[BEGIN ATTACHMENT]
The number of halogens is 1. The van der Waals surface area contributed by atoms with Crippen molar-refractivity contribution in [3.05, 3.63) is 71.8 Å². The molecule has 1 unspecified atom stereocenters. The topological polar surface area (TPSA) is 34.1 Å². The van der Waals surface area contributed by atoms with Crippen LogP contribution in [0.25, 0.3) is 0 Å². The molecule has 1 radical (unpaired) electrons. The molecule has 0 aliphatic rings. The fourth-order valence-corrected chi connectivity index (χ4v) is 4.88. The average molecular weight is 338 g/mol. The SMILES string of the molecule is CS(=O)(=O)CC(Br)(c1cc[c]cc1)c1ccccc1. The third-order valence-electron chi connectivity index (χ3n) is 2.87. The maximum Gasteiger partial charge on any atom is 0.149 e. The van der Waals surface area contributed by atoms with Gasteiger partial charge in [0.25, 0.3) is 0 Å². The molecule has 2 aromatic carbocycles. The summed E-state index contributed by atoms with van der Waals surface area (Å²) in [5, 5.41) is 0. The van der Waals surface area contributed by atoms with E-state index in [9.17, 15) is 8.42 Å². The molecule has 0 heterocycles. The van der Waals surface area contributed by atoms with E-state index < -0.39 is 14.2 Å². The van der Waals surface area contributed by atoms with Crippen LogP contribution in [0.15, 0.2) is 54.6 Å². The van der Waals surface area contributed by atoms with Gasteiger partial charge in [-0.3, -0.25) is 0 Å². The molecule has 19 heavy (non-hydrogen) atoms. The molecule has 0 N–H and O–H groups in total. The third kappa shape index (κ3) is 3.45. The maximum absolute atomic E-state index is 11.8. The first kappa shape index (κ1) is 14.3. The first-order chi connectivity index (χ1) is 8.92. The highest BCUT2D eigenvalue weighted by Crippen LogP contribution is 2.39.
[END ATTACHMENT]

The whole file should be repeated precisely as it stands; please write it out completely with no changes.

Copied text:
The number of halogens is 1. The van der Waals surface area contributed by atoms with Crippen molar-refractivity contribution in [3.05, 3.63) is 71.8 Å². The molecule has 1 unspecified atom stereocenters. The topological polar surface area (TPSA) is 34.1 Å². The van der Waals surface area contributed by atoms with Crippen LogP contribution in [0.25, 0.3) is 0 Å². The molecule has 1 radical (unpaired) electrons. The molecule has 0 aliphatic rings. The fourth-order valence-corrected chi connectivity index (χ4v) is 4.88. The average molecular weight is 338 g/mol. The SMILES string of the molecule is CS(=O)(=O)CC(Br)(c1cc[c]cc1)c1ccccc1. The third-order valence-electron chi connectivity index (χ3n) is 2.87. The maximum Gasteiger partial charge on any atom is 0.149 e. The van der Waals surface area contributed by atoms with Gasteiger partial charge in [0.25, 0.3) is 0 Å². The molecule has 2 aromatic carbocycles. The summed E-state index contributed by atoms with van der Waals surface area (Å²) in [5, 5.41) is 0. The van der Waals surface area contributed by atoms with E-state index in [9.17, 15) is 8.42 Å². The molecule has 0 heterocycles. The van der Waals surface area contributed by atoms with E-state index < -0.39 is 14.2 Å². The van der Waals surface area contributed by atoms with Crippen LogP contribution in [0.15, 0.2) is 54.6 Å². The van der Waals surface area contributed by atoms with Gasteiger partial charge in [-0.3, -0.25) is 0 Å². The molecule has 19 heavy (non-hydrogen) atoms. The molecule has 0 N–H and O–H groups in total. The third kappa shape index (κ3) is 3.45. The maximum absolute atomic E-state index is 11.8. The first kappa shape index (κ1) is 14.3. The first-order chi connectivity index (χ1) is 8.92. The highest BCUT2D eigenvalue weighted by Crippen LogP contribution is 2.39.